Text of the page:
The recruiting class of 2005 was a banner year for Michigan, and especially for English in terms of the number of players signed from the West Coast. Four-star quarterback Jason Forcier of St. Augustine High School in San Diego topped the class. The No. 8 QB in the country according to Scout.com, Forcier originally committed to Arizona State, but pledged to Michigan after the Wolverines offered late. The other was four-star defensive end Eugene Germany of Pomona, Calif., High School. Germany, the No. 33 defensive end according to Scout.com, was originally in the class of 2004, but chose USC over Michigan at the insistence of family. After being released from his Letter of Intent by the Trojans, he signed with Michigan in 2005.

The true scope of English's recruiting prowess will be defined by the college careers of cornerbacks Johnny Sears of Edison High School in Fresno, Calif., and Chris Richards of Monroe High School in Los Angeles. Both three-star prospects were virtually unknown until their commitments to Michigan. Sears ended as the No. 31 cornerback in the country according to Scout.com, with Richards coming in at No. 56.

No. of Players - 4
Average Stars - 3.5

After the big haul of 2004, Notre Dame failed to bring in any West Coast prospects in 2005.

Ohio State bought in one West Coast player, three-star defensive end Ryan Williams of Mission Viejo, Calif., High School. Williams was the No. 62 defensive end in the country according to Scout.com. He redshirted his freshman year.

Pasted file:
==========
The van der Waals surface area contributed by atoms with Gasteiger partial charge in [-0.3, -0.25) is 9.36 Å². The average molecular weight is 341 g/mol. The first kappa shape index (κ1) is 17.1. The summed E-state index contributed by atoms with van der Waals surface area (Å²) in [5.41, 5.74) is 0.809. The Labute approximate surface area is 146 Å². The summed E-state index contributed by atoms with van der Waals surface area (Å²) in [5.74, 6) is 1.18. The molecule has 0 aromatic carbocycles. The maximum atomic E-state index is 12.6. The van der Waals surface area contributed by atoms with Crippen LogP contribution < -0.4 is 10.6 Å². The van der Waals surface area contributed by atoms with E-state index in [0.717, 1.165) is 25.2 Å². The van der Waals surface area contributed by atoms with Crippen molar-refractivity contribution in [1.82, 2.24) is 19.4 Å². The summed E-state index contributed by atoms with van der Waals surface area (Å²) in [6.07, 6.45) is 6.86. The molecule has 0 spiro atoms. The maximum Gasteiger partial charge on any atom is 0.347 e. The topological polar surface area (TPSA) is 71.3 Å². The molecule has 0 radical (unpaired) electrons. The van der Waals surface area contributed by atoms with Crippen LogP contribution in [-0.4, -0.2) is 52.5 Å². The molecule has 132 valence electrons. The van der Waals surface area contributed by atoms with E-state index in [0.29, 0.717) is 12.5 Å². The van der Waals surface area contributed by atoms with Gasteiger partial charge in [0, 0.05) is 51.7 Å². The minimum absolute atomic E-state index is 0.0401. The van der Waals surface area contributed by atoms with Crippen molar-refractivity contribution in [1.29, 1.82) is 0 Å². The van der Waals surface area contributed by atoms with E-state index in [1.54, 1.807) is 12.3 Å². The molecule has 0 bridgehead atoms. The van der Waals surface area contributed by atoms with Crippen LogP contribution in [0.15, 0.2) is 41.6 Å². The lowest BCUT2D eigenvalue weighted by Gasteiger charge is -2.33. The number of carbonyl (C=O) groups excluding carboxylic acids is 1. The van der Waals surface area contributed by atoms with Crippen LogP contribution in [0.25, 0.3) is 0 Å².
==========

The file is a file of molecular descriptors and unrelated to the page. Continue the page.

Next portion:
No. of Players - 1
Average Stars - 3

2006

In one of the most impressive West Coast showings ever by Michigan, in terms of quality of players, English landed not one, but a pair of five-star prospects - No. 6 safety Jonas Mouton of Venice, Calif., High School, and No. 2 offensive lineman Steve Schilling of Bellevue, Wash., High School. The two were the highest ranked players taken by English since coming to Michigan.

No. of Players - 2
Average Stars - 5

Notre Dame lured a five-star prospect of its own in tight end Konrad Rueland of Mission Viejo, Calif., High School. They also took in three-star tight end Will Yeatman of Rancho Bernardo, Calif., High School. Rueland was the No. 2 TE in the country according to Scout.com, with Yeatman coming in at No. 38. Yeatman is a two-sport star and will also play lacrosse for the Fighting Irish.

No. of Players - 2
Average Stars - 4

Ohio State landed four-star linebacker Mark Johnson of Dorsey High School in Los Angeles, and two-star safety Grant Schwartz of Dana Hills High School in Dana Point, Calif. Johnson was the No. 12 linebacker in the country according to Scout.com, with Schwartz unranked among safeties.

No. of Players - 2
Average Stars - 3

In the three recruiting years since Ron English has been a Michigan coach, he has brought in eight players with an average ranking of 3.75 stars. In the same time period Notre Dame landed seven players with an average ranking of 3.4 stars. Ohio State took three players over the three-years analyzed, with an average ranking of 3.3 stars.

As veteran recruiting fans know, star ranking is not the definitive measure of how a player will perform at the college level. However, it does offer a gauge for reference at a later date.